X-Men Apocalypse and Playing the Genre Straight
Last week, X-Men: Apocalypse premiered to US audiences with a box-office taking of $79.8M, bringing its total domestic + international gross up to $279M by the writing of this review. It’s not a great number, but the numbers were lackluster overall this Memorial Day weekend, so it wasn’t just Apocalypse.
Either way, box office numbers are far from the most definitive way to judge a movie’s worth. Sure, people went to see it — but did they like it? Critics didn’t seem to, giving it a 48% on Rotten Tomatoes and a 52 on metacritic. IMDB users rated it a little more favorably, averaging a 7.5 out of 10, and fan reactions on social media are divided — though not nearly as divided as reactions to DC’s recent Batman v Superman, which got 27%/44/7.1 respectively.
The thing about Apocalypse is that it’s a movie that, when asking the superhero genre’s question of the year — “Can we trust our heroes to protect us?” — it answers with an unambiguous “Yes.”
This is the first superhero movie this year to ask that question and answer it unambiguously and without any qualifiers. Can we trust mutants to protect us from other mutants?
Of course we can. The X-Men will save us.
Frankly, after the dark but deliciously topical Batman v Superman and the slightly disjointed and definitely ambiguous Captain America: Civil War, the simplicity itself is a welcome breather.
I think a lot of us, as fans of the genre, forget that as a whole, these stories were, first and foremost, written for kids. Up until very recently, comic books were supposed to be a children’s pastime, and people who kept up the hobby into adulthood were looked at with some social mockery if they weren’t the ones telling the stories.
Since the advent of the ‘graphic novel’ and pursuing of adult audiences, comic book stories have slipped more toward the ambiguities of adulthood, and the movies have too — filmmakers take the popular stories and make them, for the most part, into movies that seek out the ambiguities in them.
Not so in X-Men: Apocalypse, which uses the first volume of X-Factor as source material, mixing it liberally with the extant canon of the X-Men Cinematic Universe. Everything is nice and straightforward — no Lex Luthor manipulating things behind the scenes, no heroes fighting heroes instead of sitting down to talk — and I think that, in fact, is the movie’s biggest strength.
In forgoing the ever popular ambiguity of the graphic novel era, X-Men: Apocalypse tells a quite Silver Age story, where the X-Men are fighting evil mutants and saving the ones who aren’t in fact as evil as they thought.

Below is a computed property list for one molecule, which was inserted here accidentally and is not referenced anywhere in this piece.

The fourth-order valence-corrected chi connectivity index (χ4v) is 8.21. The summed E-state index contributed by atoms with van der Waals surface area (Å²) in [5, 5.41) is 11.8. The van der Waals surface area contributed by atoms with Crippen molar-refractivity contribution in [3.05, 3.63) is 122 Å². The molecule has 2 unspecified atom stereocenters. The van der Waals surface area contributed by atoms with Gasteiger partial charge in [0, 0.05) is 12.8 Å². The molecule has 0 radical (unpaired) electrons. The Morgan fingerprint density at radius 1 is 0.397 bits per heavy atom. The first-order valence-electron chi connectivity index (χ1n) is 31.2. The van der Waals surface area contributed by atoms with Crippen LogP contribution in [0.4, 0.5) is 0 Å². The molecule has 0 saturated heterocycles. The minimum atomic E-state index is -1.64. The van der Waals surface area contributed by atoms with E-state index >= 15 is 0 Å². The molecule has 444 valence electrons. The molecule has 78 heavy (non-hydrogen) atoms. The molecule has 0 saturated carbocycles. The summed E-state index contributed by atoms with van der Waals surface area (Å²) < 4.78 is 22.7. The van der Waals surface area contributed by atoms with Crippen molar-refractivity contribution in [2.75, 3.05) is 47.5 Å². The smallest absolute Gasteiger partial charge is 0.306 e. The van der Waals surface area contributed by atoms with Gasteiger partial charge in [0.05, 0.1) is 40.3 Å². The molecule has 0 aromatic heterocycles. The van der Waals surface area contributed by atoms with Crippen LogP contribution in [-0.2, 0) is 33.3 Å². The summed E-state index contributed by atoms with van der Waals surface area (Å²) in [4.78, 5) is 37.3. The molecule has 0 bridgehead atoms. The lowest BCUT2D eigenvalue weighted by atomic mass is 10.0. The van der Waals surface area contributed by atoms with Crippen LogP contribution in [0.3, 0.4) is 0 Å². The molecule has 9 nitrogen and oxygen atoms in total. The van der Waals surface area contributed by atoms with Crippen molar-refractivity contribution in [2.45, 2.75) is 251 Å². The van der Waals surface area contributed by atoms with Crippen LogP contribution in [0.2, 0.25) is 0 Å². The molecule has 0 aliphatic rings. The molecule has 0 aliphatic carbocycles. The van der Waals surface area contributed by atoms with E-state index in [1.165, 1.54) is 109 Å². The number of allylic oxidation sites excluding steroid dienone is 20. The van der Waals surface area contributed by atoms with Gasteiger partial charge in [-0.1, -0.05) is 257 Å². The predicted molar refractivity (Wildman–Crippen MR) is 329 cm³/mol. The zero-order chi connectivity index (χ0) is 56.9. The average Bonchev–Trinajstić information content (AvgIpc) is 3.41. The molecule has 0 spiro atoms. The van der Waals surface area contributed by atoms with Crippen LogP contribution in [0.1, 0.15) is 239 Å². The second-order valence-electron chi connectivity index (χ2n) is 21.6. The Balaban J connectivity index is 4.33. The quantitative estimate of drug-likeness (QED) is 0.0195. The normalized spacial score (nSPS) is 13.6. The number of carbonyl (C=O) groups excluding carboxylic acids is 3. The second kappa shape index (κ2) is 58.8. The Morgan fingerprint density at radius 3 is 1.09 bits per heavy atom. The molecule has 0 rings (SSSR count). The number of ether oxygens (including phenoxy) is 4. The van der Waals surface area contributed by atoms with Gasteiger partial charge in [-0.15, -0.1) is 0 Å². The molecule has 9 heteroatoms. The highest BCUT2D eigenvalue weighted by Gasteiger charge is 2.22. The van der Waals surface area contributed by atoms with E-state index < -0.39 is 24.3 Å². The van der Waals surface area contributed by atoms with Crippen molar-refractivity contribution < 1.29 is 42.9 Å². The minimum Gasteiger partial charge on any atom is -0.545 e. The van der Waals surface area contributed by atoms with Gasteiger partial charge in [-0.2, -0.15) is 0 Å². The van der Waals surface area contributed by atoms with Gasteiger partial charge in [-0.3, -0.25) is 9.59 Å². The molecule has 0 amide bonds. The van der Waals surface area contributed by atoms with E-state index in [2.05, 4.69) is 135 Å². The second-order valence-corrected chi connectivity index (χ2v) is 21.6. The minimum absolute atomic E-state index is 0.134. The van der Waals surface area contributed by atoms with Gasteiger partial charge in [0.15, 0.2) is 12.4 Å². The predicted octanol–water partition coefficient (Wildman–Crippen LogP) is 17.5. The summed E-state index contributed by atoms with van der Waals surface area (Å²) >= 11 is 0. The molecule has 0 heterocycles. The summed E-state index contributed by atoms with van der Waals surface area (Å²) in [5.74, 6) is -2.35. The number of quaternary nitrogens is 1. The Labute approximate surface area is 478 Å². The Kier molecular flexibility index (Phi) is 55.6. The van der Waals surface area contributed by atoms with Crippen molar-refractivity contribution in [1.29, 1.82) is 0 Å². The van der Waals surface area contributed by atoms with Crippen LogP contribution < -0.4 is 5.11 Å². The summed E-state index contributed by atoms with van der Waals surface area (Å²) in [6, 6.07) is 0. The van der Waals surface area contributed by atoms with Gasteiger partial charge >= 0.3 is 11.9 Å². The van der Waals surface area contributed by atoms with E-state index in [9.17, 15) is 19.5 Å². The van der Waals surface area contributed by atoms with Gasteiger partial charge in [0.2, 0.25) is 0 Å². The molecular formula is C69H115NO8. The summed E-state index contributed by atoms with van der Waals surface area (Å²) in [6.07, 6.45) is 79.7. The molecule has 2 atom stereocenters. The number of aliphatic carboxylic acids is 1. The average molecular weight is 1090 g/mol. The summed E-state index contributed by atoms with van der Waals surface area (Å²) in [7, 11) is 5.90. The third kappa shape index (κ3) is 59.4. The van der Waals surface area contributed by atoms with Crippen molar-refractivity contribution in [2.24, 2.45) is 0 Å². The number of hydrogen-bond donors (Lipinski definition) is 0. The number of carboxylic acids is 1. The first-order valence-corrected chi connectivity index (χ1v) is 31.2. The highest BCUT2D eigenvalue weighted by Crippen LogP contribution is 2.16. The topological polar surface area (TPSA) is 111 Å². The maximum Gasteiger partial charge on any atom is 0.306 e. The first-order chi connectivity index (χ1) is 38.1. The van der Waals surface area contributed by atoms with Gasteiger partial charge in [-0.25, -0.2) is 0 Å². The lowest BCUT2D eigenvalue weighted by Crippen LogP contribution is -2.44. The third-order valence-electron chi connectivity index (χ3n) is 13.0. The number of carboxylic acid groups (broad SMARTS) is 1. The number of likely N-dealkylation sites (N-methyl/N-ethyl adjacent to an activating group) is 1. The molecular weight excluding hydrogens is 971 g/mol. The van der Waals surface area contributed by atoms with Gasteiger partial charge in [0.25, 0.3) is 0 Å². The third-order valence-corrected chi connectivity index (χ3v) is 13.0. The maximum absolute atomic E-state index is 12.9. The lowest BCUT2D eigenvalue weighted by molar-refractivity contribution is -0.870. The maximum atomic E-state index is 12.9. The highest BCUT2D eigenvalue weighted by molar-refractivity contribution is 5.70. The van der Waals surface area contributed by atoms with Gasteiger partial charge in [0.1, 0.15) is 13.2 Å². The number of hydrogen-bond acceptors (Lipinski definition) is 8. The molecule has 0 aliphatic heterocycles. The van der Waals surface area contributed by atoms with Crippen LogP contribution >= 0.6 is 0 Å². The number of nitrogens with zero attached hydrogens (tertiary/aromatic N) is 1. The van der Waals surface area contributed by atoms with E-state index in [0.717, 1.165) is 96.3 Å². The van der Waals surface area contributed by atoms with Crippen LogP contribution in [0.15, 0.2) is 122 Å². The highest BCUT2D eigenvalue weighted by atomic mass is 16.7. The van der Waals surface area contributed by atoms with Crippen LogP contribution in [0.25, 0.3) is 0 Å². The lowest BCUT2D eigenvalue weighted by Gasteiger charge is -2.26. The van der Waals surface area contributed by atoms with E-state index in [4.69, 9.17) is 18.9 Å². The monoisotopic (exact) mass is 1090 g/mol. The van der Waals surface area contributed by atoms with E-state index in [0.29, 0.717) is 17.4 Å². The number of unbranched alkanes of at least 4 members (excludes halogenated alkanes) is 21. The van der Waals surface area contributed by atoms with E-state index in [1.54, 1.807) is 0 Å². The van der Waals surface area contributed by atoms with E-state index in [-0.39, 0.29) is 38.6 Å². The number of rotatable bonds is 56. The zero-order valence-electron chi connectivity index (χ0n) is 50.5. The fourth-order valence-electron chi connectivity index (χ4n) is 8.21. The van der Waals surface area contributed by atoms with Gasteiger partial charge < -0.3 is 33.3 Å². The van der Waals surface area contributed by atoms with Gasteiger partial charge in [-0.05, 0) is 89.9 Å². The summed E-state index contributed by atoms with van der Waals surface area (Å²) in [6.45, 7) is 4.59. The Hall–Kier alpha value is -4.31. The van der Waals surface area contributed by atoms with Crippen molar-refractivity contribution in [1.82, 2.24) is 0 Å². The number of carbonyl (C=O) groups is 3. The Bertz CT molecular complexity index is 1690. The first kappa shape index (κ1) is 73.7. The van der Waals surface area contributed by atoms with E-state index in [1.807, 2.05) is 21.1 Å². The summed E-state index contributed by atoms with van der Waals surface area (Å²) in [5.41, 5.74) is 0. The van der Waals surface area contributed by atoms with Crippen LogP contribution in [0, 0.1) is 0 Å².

Like Batman v Superman, it’s a story about redemption. Unlike BVS, nobody has to die for that redemption to take place except the bad guy.
I like that. As much as I love the XMCU’s commitment to the mutants-are-an-oppressed-group concept, seeing a superhero story that doesn’t try to deconstruct or reconstruct or subvert anything feels good.
The good guys are the good guys, and the bad guys are the bad guys, and it’s very easy to tell who’s who.
I think we need that, in the grand scheme of superhero movies, a little more often than we’ll admit to, and certainly more often than we get it.
Besides the film’s thematic elements, it was visually quite arresting, particularly in the Quicksilver sequence and the battle in Cairo. Jean Grey’s moment of triumph is also particularly stunning, and I look forward to what they do with her in later films.
All the actors are more than adequately doing their jobs, but standout performances by Sophie Turner as Jean and Evan Peters as Quicksilver have to be recognized. Sophie brings a quiet, uncertain gravitas to Jean that is not unlike her portrayal of Sansa Stark — a quality that seems fitting for Jean, but one that is rarely ascribed her. Quicksilver, against all odds, has significant emotional beats that make me hope that more of his story gets told in future movies.
Characters who got shortchanged included Olivia Munn’s stunning Psylocke and of course, as has been discussed a great many times already, Lana Condor’s excellent rendition of Jubilee.
The film’s biggest flaw was its pacing, giving a lot of time to Erik’s angst that could have been better used elsewhere, and having a Wolverine cameo that lasts for just a touch too long. Aside from that, everything holds together very nicely.
Overall, I highly recommend X-Men: Apocalypse to anyone who is a little tired of moral ambiguity in their superhero movies. It’s fun, it’s entertaining, and for once, you’ll know who to root for.https://www.myfantasysportstalk.com/x-men-apocalypse-and-playing-the-genre-straight/https://i0.wp.com/www.myfantasysportstalk.com/wp-content/uploads/2016/06/a-22.jpg?fit=1024%2C576&ssl=1https://i0.wp.com/www.myfantasysportstalk.com/wp-content/uploads/2016/06/a-22.jpg?resize=150%2C150&ssl=1EntertainmentMoviesRecent PostsX-Men,x-men: apocalypseLast week, X-Men: Apocalypse premiered to US audiences with a box-office taking of $79.8M, bringing its total domestic + international gross up to $279M by the writing of this review. It’s not a great number, but the numbers were lackluster overall this Memorial Day weekend, so it wasn’t just Apocalypse. Either...Murphy LeighMurphy Leighmleighmedia@gmail.comContributorMyFantasySportsTalk